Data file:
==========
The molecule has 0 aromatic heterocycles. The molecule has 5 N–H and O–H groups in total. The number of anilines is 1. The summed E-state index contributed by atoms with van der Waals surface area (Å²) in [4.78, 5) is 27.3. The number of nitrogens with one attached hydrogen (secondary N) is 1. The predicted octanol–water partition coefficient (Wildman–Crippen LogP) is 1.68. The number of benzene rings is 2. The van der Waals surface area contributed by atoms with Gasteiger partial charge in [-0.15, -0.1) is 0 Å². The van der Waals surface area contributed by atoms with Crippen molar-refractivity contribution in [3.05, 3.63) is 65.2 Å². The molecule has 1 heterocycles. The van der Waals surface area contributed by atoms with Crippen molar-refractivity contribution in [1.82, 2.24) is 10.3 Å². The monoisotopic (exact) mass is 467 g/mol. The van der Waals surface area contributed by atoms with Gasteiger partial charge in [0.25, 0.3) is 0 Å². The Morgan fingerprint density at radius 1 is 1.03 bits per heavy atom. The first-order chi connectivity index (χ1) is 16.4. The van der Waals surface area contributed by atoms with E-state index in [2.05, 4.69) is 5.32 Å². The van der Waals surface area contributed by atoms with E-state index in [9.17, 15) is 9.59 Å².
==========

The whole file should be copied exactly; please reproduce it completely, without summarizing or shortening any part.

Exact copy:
The molecule has 0 aromatic heterocycles. The molecule has 5 N–H and O–H groups in total. The number of anilines is 1. The summed E-state index contributed by atoms with van der Waals surface area (Å²) in [4.78, 5) is 27.3. The number of nitrogens with one attached hydrogen (secondary N) is 1. The predicted octanol–water partition coefficient (Wildman–Crippen LogP) is 1.68. The number of benzene rings is 2. The van der Waals surface area contributed by atoms with Gasteiger partial charge in [-0.15, -0.1) is 0 Å². The van der Waals surface area contributed by atoms with Crippen molar-refractivity contribution in [3.05, 3.63) is 65.2 Å². The molecule has 1 heterocycles. The van der Waals surface area contributed by atoms with Crippen molar-refractivity contribution in [1.82, 2.24) is 10.3 Å². The monoisotopic (exact) mass is 467 g/mol. The van der Waals surface area contributed by atoms with Gasteiger partial charge in [0.25, 0.3) is 0 Å². The Morgan fingerprint density at radius 1 is 1.03 bits per heavy atom. The first-order chi connectivity index (χ1) is 16.4. The van der Waals surface area contributed by atoms with E-state index in [2.05, 4.69) is 5.32 Å². The van der Waals surface area contributed by atoms with E-state index in [9.17, 15) is 9.59 Å².